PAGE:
Japan: picking over the pieces
24 June 2011
Japan’s importance on the world economic stage means there’s now a massive financial imperative to re-engage stakeholders, rebuild the nation brand and get the country back on its feet in the wake of its enormous humanitarian disaster.
On 11 March, the strongest earthquake in Japan’s recorded history occurred 70 miles off the north-east coastline. The ensuing tsunami wiped out more than 125,000 buildings and 15,000 lives, with another 9,000 still unaccounted for. Prior to the disaster, the Japanese advertising market was the second largest in the world behind the US. ZenithOptimedia now predicts it will dip by 4.1% with a 4.6% rise next year.
But when it comes to the recovery of Japan as a national brand, things are not quite so straightforward, according to Brandhouse managing director Crispin Reed: “In the immediate aftermath of the disaster, it looked like [Naoto Kan] the Prime Minister appeared to be handling the situation with humility. But it then became clear that he didn’t have a real grasp on the situation. There was no agreement between the different government agencies.”
Although understandable, this breakdown presents brand Japan with its biggest challenge: internal reputation building. Reed says that Japan needs to nation-brand from the inside: “The first people you have to look after are the stakeholders, and the rest of the world can respond from that.” However, the rebuild will be near impossible without heavy foreign investment. “Big international media has to act as the conduit to the business community looking to invest in the space – this is why the internal brand rescue is so important as a first step,” Reed says.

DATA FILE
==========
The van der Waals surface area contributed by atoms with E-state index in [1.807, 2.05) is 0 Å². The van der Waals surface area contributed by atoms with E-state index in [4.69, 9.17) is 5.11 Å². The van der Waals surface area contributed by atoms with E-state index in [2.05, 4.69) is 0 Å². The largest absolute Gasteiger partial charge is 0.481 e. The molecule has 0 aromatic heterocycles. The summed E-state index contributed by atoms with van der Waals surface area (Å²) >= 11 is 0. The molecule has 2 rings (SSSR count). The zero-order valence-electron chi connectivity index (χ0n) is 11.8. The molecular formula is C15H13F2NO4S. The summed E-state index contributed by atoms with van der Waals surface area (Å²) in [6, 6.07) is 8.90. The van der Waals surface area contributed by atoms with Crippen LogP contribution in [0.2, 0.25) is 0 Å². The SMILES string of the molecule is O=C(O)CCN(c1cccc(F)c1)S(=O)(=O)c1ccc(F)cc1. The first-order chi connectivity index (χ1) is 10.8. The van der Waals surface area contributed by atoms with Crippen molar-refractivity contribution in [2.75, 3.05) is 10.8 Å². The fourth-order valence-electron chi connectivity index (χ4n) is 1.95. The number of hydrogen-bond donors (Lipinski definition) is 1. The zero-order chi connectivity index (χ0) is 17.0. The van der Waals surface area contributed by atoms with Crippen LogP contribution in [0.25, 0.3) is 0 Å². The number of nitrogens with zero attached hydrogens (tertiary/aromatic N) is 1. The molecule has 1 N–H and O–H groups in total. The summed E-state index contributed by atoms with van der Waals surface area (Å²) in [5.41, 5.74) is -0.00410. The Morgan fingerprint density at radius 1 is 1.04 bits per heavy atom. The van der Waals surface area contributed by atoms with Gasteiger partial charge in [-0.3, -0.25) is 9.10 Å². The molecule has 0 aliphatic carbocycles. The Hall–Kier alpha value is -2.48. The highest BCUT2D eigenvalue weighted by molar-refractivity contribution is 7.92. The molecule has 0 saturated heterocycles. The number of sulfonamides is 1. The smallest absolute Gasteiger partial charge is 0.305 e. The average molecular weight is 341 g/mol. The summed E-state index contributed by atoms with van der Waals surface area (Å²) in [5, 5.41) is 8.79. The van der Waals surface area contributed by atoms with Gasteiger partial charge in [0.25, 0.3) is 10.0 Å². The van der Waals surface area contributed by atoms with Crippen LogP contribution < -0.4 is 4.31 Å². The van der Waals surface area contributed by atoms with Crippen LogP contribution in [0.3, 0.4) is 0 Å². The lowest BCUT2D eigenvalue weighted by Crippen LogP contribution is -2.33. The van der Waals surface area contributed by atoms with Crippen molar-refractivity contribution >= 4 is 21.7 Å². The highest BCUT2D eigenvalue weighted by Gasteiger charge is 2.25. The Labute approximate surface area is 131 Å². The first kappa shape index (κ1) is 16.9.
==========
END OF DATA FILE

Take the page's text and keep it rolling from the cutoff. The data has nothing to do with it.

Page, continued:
Bank of Japan has pumped $700m into the country’s beleaguered financial system, but the price of electronic goods is set to rise as factory output of fundamental components dwindles. NEC, Panasonic, Toyota, Honda and Futjitsu have also been forced to halt some areas of production, with ramifications felt around the world.
Japan has until January 2012 – once the nuclear situation stabilises – to formulate a proper marketing plan for the short-, medium- and long-term. But there are already signs that the internal buy-in is in place. Tom Lay, spokesman for the ShelterBox charity response team in Japan, says: “The clean-up operation is creating a massive psychological and emotional benefit."
Mark St. Andrew